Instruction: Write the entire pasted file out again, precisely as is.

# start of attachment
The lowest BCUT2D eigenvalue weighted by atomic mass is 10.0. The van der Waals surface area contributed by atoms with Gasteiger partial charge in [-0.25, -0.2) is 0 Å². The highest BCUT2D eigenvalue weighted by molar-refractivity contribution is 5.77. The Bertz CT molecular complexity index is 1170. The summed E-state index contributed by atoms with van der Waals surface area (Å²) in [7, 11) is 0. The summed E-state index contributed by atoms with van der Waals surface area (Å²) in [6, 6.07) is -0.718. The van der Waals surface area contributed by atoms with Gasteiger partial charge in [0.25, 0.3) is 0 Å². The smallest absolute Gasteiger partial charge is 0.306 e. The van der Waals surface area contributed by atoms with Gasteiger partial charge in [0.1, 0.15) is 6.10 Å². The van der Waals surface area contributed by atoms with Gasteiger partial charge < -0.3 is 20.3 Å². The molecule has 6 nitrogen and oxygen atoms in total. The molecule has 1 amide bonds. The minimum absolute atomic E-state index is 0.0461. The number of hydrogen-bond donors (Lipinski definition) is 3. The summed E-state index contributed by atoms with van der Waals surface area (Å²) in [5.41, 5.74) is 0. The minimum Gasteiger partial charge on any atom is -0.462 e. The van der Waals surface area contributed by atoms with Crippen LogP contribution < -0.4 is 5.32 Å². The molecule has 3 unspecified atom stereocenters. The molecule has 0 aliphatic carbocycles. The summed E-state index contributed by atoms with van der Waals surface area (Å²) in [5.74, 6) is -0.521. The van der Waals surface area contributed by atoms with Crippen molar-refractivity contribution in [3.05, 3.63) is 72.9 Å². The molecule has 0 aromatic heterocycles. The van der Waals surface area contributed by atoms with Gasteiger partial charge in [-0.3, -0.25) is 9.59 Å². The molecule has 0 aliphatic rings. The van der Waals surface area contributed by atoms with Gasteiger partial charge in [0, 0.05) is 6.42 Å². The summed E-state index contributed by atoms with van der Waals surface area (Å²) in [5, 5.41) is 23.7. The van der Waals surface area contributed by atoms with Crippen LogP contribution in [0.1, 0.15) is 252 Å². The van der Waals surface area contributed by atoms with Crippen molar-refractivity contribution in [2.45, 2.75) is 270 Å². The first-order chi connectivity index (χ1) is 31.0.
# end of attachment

The lowest BCUT2D eigenvalue weighted by atomic mass is 10.0. The van der Waals surface area contributed by atoms with Gasteiger partial charge in [-0.25, -0.2) is 0 Å². The highest BCUT2D eigenvalue weighted by molar-refractivity contribution is 5.77. The Bertz CT molecular complexity index is 1170. The summed E-state index contributed by atoms with van der Waals surface area (Å²) in [7, 11) is 0. The summed E-state index contributed by atoms with van der Waals surface area (Å²) in [6, 6.07) is -0.718. The van der Waals surface area contributed by atoms with Gasteiger partial charge in [0.25, 0.3) is 0 Å². The smallest absolute Gasteiger partial charge is 0.306 e. The van der Waals surface area contributed by atoms with Gasteiger partial charge in [0.1, 0.15) is 6.10 Å². The van der Waals surface area contributed by atoms with Gasteiger partial charge < -0.3 is 20.3 Å². The molecule has 6 nitrogen and oxygen atoms in total. The molecule has 1 amide bonds. The minimum absolute atomic E-state index is 0.0461. The number of hydrogen-bond donors (Lipinski definition) is 3. The summed E-state index contributed by atoms with van der Waals surface area (Å²) in [5.41, 5.74) is 0. The minimum Gasteiger partial charge on any atom is -0.462 e. The van der Waals surface area contributed by atoms with Crippen LogP contribution < -0.4 is 5.32 Å². The molecule has 3 unspecified atom stereocenters. The molecule has 0 aliphatic carbocycles. The summed E-state index contributed by atoms with van der Waals surface area (Å²) in [5.74, 6) is -0.521. The van der Waals surface area contributed by atoms with Crippen molar-refractivity contribution in [3.05, 3.63) is 72.9 Å². The molecule has 0 aromatic heterocycles. The van der Waals surface area contributed by atoms with Gasteiger partial charge in [-0.3, -0.25) is 9.59 Å². The molecule has 0 aliphatic rings. The van der Waals surface area contributed by atoms with Gasteiger partial charge in [0, 0.05) is 6.42 Å². The summed E-state index contributed by atoms with van der Waals surface area (Å²) in [5, 5.41) is 23.7. The van der Waals surface area contributed by atoms with Crippen LogP contribution in [0.1, 0.15) is 252 Å². The van der Waals surface area contributed by atoms with Crippen molar-refractivity contribution in [2.45, 2.75) is 270 Å². The first-order chi connectivity index (χ1) is 31.0.